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Capricorn Coast

The Capricorn Coast is a coastal region in Queensland that lies astride the Tropic of Capricorn, although it is hard to exactly define its geographic boundary. The region spans the areas between Keppel Sands to the south, and Byfield and Shoalwater Bay to the north, Yeppoon on the coast and inland to Rockhampton. It also includes many islands at the southern end of the Great Barrier Reef, including Great Keppel. The weather on the Capricorn Coast region is generally thought to be tropical with hot summers and mild winters but its locality in the southern tropics means it is spared those higher temperatures and extremely uncomfortable humidity of North Queensland. As a result visitors in summer often find the more temperate climate easier than the extremes further north.

For the coastal towns the sea breezes often keep temperatures bearable in summer, with a maximum average of just 25C and a minimum of 18.6C. Rockhampton experiences hotter temperatures with typical daytime max/min of 32C/22C in summer and 23C/9C in winter.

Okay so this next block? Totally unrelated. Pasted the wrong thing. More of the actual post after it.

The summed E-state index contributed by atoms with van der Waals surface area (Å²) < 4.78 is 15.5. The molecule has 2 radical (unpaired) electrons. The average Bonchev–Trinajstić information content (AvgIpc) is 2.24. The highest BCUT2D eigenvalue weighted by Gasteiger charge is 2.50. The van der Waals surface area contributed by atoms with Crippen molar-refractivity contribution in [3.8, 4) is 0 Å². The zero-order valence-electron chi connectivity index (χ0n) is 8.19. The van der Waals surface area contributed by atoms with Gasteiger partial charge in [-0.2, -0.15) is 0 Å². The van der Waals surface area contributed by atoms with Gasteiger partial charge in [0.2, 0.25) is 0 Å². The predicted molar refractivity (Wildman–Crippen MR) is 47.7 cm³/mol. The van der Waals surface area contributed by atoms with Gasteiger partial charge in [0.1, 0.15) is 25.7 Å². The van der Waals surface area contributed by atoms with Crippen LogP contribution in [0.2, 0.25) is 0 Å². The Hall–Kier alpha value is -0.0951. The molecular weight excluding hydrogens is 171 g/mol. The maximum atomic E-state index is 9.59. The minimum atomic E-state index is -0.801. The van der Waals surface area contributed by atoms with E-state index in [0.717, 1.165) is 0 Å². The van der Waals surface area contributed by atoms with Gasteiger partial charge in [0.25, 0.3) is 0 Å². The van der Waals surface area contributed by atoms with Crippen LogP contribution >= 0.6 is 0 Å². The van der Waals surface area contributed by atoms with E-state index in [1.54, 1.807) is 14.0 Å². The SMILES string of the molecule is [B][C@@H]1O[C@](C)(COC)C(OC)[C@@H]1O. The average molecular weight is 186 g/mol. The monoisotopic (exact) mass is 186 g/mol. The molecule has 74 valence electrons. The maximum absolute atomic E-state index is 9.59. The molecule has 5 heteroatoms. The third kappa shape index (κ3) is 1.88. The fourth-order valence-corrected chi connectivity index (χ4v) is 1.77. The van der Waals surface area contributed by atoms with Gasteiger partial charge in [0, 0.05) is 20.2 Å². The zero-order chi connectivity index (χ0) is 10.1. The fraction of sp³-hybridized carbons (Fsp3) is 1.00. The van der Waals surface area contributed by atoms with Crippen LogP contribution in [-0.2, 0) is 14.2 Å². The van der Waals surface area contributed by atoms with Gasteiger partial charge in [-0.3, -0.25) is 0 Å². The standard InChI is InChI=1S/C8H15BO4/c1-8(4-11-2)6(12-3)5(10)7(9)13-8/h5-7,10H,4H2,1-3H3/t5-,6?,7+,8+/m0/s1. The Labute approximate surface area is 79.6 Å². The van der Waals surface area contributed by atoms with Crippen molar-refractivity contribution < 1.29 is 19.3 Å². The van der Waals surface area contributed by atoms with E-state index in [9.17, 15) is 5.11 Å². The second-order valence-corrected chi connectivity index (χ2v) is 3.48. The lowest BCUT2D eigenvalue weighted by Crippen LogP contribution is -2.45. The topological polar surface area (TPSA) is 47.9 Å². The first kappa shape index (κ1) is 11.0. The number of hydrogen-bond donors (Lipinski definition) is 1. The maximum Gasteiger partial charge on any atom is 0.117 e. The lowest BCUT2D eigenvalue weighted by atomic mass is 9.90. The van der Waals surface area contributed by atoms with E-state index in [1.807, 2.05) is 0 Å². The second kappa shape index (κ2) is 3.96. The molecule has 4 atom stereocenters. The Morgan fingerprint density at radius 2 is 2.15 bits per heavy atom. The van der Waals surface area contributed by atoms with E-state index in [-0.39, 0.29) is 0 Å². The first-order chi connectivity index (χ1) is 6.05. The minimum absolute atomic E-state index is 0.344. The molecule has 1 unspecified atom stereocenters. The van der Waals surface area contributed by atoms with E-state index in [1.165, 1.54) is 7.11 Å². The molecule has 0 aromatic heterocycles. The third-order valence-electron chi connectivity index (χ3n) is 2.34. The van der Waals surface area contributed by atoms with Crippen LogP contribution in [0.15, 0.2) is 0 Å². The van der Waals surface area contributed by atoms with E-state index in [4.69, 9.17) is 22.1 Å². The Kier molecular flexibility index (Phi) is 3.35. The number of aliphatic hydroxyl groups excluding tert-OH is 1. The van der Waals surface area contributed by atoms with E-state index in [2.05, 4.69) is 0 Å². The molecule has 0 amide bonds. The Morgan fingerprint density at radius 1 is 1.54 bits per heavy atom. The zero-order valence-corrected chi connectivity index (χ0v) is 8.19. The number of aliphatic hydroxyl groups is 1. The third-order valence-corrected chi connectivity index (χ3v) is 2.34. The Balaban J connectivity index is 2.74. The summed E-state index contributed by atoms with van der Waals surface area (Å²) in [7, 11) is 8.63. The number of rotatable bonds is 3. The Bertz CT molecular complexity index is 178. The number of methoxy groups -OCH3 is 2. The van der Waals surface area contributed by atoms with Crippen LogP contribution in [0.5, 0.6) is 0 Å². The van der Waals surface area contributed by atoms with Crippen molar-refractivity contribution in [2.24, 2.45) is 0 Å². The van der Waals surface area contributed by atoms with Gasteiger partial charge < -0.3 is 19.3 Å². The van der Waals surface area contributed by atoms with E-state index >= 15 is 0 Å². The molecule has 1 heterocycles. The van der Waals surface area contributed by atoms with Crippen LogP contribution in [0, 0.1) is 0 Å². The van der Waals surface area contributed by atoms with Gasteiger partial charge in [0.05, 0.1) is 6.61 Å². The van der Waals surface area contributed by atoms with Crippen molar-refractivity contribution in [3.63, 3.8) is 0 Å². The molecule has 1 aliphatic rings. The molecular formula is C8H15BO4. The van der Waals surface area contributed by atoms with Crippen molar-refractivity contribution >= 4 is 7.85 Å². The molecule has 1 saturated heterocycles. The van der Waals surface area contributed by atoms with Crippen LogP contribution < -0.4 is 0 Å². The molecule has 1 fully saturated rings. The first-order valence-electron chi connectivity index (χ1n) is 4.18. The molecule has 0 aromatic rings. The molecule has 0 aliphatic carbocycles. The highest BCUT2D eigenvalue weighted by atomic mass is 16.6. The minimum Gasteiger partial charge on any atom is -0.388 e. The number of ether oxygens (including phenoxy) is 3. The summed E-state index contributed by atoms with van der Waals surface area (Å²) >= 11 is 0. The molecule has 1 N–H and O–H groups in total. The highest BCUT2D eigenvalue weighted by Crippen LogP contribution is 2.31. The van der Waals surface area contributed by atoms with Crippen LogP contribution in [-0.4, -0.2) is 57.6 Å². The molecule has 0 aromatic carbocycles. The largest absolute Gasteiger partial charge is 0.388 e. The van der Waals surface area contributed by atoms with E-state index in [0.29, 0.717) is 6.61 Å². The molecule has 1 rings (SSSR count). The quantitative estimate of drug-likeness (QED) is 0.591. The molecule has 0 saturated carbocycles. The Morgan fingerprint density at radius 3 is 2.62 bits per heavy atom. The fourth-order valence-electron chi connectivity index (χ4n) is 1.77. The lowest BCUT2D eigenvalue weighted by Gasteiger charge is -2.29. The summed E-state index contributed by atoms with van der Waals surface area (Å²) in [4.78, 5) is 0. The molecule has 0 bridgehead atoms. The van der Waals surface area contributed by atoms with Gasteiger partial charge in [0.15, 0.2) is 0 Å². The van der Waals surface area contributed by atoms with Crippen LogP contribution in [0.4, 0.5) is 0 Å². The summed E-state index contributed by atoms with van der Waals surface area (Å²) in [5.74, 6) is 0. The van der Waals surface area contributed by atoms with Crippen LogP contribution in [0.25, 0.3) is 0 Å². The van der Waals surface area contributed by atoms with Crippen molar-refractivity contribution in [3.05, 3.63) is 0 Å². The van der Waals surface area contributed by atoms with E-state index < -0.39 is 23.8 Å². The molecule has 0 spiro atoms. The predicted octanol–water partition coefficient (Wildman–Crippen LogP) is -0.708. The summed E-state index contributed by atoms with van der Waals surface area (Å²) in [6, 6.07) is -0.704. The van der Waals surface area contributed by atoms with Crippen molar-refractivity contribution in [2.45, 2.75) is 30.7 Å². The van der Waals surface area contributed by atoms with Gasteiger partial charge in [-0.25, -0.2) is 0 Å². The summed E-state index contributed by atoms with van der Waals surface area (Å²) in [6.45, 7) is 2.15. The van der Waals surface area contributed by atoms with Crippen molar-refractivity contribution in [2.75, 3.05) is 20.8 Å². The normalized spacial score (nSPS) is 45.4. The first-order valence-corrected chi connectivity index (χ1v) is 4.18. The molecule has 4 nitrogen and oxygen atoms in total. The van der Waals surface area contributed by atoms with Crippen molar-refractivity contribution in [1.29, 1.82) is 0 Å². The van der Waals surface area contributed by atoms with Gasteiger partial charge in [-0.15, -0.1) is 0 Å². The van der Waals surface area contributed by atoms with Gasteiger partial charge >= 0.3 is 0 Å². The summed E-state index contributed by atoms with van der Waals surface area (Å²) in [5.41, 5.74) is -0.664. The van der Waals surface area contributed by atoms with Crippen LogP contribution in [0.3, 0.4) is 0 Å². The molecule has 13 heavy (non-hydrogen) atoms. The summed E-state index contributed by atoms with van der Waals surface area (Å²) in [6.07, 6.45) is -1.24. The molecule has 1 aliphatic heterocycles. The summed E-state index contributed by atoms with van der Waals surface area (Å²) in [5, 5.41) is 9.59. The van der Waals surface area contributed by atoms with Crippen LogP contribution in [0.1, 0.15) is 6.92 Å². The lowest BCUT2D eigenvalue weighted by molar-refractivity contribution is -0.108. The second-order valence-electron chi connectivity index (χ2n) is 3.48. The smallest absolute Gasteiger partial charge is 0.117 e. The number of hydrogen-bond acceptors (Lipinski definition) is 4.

The hottest recorded temperature for Rockhampton is 45.3C and amazingly inland, some mild frosts have been reported in July, along with early morning fog.

The region does lie within the cyclone risk zone and thunderstorms, many heavy, are common in summer months (December - March). The January 2011 floods have been listed as unprecedented and one of the worst ever.

The Fitzroy River has a long history of flooding dating back to early settlers in 1859. In 1918 10.11 metres was recorded, and in 1991, 9.3m recorded as Tropical Cyclone Joy hit the region.

The average annual rainfall for the Capricorn Coast is around 800mm with distinct seasons, typical of the tropical climate is enjoys. On average it rains on 111 days per year.

The winds for the region are predominately southeast but during spring and summer late afternoon cooling sea breezes from the north-east give some relief from the high temperatures. In winter and early spring a shift in high pressure systems sees the direction move to south westerlies.

Click here for the official Melbourne weather forecast from the Australian Government Bureau of Meteorology.



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